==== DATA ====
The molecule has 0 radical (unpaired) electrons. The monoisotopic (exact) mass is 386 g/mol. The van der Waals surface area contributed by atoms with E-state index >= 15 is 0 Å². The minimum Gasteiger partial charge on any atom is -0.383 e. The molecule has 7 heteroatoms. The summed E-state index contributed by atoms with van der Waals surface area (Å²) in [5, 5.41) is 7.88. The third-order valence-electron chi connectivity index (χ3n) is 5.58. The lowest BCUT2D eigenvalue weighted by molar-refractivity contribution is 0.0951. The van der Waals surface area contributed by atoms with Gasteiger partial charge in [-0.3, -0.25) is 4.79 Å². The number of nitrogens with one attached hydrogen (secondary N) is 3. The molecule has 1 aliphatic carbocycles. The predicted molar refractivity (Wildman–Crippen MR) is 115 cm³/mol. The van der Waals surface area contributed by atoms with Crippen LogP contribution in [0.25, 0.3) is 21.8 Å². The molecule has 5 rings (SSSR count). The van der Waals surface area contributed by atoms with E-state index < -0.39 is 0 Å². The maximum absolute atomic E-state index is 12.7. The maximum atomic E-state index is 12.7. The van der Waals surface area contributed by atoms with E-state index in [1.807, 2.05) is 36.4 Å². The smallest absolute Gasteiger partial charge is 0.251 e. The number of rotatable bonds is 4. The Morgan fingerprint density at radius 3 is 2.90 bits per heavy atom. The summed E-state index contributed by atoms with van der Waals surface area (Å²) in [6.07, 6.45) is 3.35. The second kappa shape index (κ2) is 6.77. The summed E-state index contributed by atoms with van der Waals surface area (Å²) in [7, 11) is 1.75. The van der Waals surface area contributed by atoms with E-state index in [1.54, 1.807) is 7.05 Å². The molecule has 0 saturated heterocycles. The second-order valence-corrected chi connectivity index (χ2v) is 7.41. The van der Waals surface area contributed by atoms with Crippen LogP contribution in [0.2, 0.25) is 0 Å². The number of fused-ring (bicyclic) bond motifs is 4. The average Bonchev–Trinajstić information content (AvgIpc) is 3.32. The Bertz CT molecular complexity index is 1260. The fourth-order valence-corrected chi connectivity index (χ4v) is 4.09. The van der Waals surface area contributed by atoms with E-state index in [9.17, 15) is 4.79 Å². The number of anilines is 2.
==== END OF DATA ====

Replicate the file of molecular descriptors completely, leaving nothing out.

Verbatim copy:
The molecule has 0 radical (unpaired) electrons. The monoisotopic (exact) mass is 386 g/mol. The van der Waals surface area contributed by atoms with E-state index >= 15 is 0 Å². The minimum Gasteiger partial charge on any atom is -0.383 e. The molecule has 7 heteroatoms. The summed E-state index contributed by atoms with van der Waals surface area (Å²) in [5, 5.41) is 7.88. The third-order valence-electron chi connectivity index (χ3n) is 5.58. The lowest BCUT2D eigenvalue weighted by molar-refractivity contribution is 0.0951. The van der Waals surface area contributed by atoms with Gasteiger partial charge in [-0.3, -0.25) is 4.79 Å². The number of nitrogens with one attached hydrogen (secondary N) is 3. The molecule has 1 aliphatic carbocycles. The predicted molar refractivity (Wildman–Crippen MR) is 115 cm³/mol. The van der Waals surface area contributed by atoms with Crippen LogP contribution in [0.25, 0.3) is 21.8 Å². The molecule has 5 rings (SSSR count). The van der Waals surface area contributed by atoms with E-state index < -0.39 is 0 Å². The maximum absolute atomic E-state index is 12.7. The maximum atomic E-state index is 12.7. The van der Waals surface area contributed by atoms with E-state index in [1.807, 2.05) is 36.4 Å². The smallest absolute Gasteiger partial charge is 0.251 e. The number of rotatable bonds is 4. The Morgan fingerprint density at radius 3 is 2.90 bits per heavy atom. The summed E-state index contributed by atoms with van der Waals surface area (Å²) in [6.07, 6.45) is 3.35. The second kappa shape index (κ2) is 6.77. The summed E-state index contributed by atoms with van der Waals surface area (Å²) in [7, 11) is 1.75. The van der Waals surface area contributed by atoms with E-state index in [1.54, 1.807) is 7.05 Å². The molecule has 0 saturated heterocycles. The second-order valence-corrected chi connectivity index (χ2v) is 7.41. The van der Waals surface area contributed by atoms with Crippen LogP contribution in [0.2, 0.25) is 0 Å². The number of fused-ring (bicyclic) bond motifs is 4. The average Bonchev–Trinajstić information content (AvgIpc) is 3.32. The Bertz CT molecular complexity index is 1260. The fourth-order valence-corrected chi connectivity index (χ4v) is 4.09. The van der Waals surface area contributed by atoms with E-state index in [9.17, 15) is 4.79 Å². The number of anilines is 2.